The Twentieth Century Society

Obituaries: Richard MacCormac

by Mark Hines

Richard MacCormac, who died aged 75 after a long illness, developed an interest in architecture at an early age. This was inspired initially through a love of model making: as a boy at Westminster School he had built model boats, and enjoyed sailing and blowing them up in equal measure. He also loved the sea, doing his National Service in the Royal Navy, and in later life his pride and joy was the 1908 Oyster Smack he renovated.

He studied architecture at Cambridge and at the Bartlett school of architecture at UCL. As a young architect, he worked at Powell and Moya, and Lyons Israel and Ellis, and designed social housing with Merton Council. He founded his own practice in 1972, along with Peter Jamieson and David Prichard. Together they built a number of neo-vernacular housing schemes in Milton Keynes using a ‘people’s architecture’ of pitched roofs, timber and brick. The 1970s were dark days for modern architects, and, with a number of contemporaries, MJP played a small part in helping to rebuild the public’s trust in modern architecture.

MacCormac was always the lead designer in the office, and went on to develop an architectural language of picturesque massing, carefully controlled views, complex geometry and ordered planning, through a series of well-crafted student residences for Oxbridge Colleges. These projects would eventually lead to large scale public and office buildings, such as a headquarters building for Cable and Wireless, Southwark underground station and a new building and extension for the Science Museum. However, MacCormac’s most committed client was St John’s College Oxford, for whom he built the Garden Quadrangle (voted the best modern building in Oxford of the last 75 years in an Oxford Times poll), an extension to the Senior Common Room, and most recently, Kendrew Quadrangle.

He was a skilful writer, and had a tremendous ability to communicate the ideas behind the projects in a thoughtful, modest and accessible way. Like his architectural heroes, Frank Lloyd Wright, Nicholas Hawksmoor and John Soane, MacCormac’s best buildings were complex, spatial yet structured arrangements that questioned the perception of the boundaries of spaces. He developed an interest in the direct human experience of architecture, with a language of historical references, colour, surface and material, into a rich, personal style. Despite its historical allusions, complex section and plan, the floor of the Worcester College JCR was also carefully designed to match punt level on the adjacent lake.

The recent £1billion redevelopment of the BBC’s Broadcasting House in London was to be the culmination of a distinguished career – an opportunity to explore many of these ideas at a large scale. But his buildings depended on long-term aspiration and commitment, and, while Oxbridge colleges were able to offer this, half-way through the BBC project concerns over costs and his reluctance to compromise led eventually to his removal – a loss that he felt profoundly.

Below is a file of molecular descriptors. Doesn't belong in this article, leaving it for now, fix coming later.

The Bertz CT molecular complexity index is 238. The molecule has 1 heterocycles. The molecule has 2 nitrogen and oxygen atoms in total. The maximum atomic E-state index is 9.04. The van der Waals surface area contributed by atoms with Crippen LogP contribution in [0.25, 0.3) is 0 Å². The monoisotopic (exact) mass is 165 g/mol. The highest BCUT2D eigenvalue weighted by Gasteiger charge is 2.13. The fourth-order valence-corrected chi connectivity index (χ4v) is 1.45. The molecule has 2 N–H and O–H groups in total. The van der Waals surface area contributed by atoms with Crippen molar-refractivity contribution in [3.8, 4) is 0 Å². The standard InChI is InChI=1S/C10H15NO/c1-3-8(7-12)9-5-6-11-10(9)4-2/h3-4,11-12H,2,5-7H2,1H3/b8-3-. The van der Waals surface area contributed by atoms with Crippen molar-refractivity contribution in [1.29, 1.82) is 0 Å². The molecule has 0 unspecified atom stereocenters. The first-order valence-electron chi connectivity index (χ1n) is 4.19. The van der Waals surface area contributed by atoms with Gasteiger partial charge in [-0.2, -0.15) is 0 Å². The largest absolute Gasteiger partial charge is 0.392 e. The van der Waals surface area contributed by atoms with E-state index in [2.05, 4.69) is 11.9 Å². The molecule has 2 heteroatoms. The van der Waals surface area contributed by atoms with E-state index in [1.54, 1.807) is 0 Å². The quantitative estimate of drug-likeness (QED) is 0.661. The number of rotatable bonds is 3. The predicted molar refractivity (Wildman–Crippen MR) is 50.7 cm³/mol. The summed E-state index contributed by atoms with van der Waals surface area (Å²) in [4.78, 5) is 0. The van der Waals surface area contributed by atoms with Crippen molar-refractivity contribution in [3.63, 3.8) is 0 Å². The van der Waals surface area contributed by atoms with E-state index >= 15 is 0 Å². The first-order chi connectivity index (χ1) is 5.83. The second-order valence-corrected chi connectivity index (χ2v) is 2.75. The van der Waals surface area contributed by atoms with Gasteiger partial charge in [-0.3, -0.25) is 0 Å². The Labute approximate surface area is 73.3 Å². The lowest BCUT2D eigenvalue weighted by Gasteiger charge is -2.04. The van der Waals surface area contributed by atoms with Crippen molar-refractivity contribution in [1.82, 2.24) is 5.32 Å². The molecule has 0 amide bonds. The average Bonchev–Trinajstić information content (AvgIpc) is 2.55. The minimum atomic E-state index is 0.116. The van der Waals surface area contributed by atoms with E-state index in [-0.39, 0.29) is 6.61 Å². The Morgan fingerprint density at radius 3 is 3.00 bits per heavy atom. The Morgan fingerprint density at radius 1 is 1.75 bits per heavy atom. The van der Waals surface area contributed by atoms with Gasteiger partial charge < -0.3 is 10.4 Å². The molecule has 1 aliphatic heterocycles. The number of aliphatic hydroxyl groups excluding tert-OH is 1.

Richard was committed to furthering the cause of architecture in public life. He was a member of the Royal Fine Art Commission (1983–93) and the Architecture Committee of the Royal Academy (1998–2008), and a Trustee of Sir John Soane’s Museum from 1998. He was elected a fellow of the RSA in 1982, made a CBE in 1994 and knighted in 2001 (as the Prince of Wales laid his sword on his shoulders, he whispered, ‘So, Richard, are you still a modern architect? I suppose I really ought to take your head off…’). MacCormac went on to do further ‘National Service’, as he always referred to it, as President of the RIBA.

He was an extraordinarily clear thinker with an infectious enthusiasm for architecture. He was a remarkable man, engaging and funny, clever and modest, articulate and effusive, immensely social yet somehow shy. Richard enjoyed the company of the young architects in his office, but rarely gave advice – you learnt by watching him.

Richard married Susan Landen in 1964 and they had two sons. After they separated he lived for 30 years with the designer and author Jocasta Innes in two adjoining Georgian houses in Spitalfields, connected by a secret door disguised as a fireplace.

Designing was what he enjoyed most, and he instigated a large RIBA exhibition called The Art of Process – referring fondly to architecture itself as ‘a sort of mad quest’. For him, designing was a magical yet very serious game, and for those of us lucky enough to have worked in his office, it was a privilege playing it with him.

Richard MacCormac, born 3 September 1938, died 26 July 2014.